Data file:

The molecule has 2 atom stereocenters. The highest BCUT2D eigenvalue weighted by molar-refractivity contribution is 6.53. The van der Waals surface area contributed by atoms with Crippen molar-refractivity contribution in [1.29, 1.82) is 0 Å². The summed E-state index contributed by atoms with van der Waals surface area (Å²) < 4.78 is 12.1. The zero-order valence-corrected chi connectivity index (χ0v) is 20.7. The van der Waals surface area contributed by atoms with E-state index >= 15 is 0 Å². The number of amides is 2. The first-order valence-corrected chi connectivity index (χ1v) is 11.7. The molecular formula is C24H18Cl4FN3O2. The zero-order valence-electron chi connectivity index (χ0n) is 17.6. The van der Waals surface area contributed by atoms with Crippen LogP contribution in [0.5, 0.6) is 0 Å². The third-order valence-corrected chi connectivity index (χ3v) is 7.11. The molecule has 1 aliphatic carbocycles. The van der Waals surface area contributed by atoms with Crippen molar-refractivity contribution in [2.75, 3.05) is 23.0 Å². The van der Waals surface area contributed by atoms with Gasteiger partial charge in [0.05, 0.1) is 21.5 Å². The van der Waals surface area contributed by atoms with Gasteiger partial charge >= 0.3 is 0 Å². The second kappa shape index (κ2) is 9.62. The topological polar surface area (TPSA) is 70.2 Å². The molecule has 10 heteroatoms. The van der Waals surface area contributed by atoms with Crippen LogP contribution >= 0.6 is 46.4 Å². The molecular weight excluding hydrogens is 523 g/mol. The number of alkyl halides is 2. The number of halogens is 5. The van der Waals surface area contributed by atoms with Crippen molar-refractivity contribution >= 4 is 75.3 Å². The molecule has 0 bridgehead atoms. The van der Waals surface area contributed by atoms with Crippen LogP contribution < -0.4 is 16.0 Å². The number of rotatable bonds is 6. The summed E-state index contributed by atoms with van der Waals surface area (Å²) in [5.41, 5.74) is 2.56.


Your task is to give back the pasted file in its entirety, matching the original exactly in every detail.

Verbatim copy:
The molecule has 2 atom stereocenters. The highest BCUT2D eigenvalue weighted by molar-refractivity contribution is 6.53. The van der Waals surface area contributed by atoms with Crippen molar-refractivity contribution in [1.29, 1.82) is 0 Å². The summed E-state index contributed by atoms with van der Waals surface area (Å²) < 4.78 is 12.1. The zero-order valence-corrected chi connectivity index (χ0v) is 20.7. The van der Waals surface area contributed by atoms with E-state index >= 15 is 0 Å². The number of amides is 2. The first-order valence-corrected chi connectivity index (χ1v) is 11.7. The molecular formula is C24H18Cl4FN3O2. The zero-order valence-electron chi connectivity index (χ0n) is 17.6. The van der Waals surface area contributed by atoms with Crippen LogP contribution in [0.5, 0.6) is 0 Å². The third-order valence-corrected chi connectivity index (χ3v) is 7.11. The molecule has 1 aliphatic carbocycles. The van der Waals surface area contributed by atoms with Crippen molar-refractivity contribution in [2.75, 3.05) is 23.0 Å². The van der Waals surface area contributed by atoms with Gasteiger partial charge in [0.05, 0.1) is 21.5 Å². The van der Waals surface area contributed by atoms with Gasteiger partial charge >= 0.3 is 0 Å². The second kappa shape index (κ2) is 9.62. The topological polar surface area (TPSA) is 70.2 Å². The molecule has 10 heteroatoms. The van der Waals surface area contributed by atoms with Crippen LogP contribution >= 0.6 is 46.4 Å². The molecular weight excluding hydrogens is 523 g/mol. The number of alkyl halides is 2. The number of halogens is 5. The van der Waals surface area contributed by atoms with Crippen molar-refractivity contribution >= 4 is 75.3 Å². The molecule has 0 bridgehead atoms. The van der Waals surface area contributed by atoms with Crippen LogP contribution < -0.4 is 16.0 Å². The number of rotatable bonds is 6. The summed E-state index contributed by atoms with van der Waals surface area (Å²) in [5.41, 5.74) is 2.56.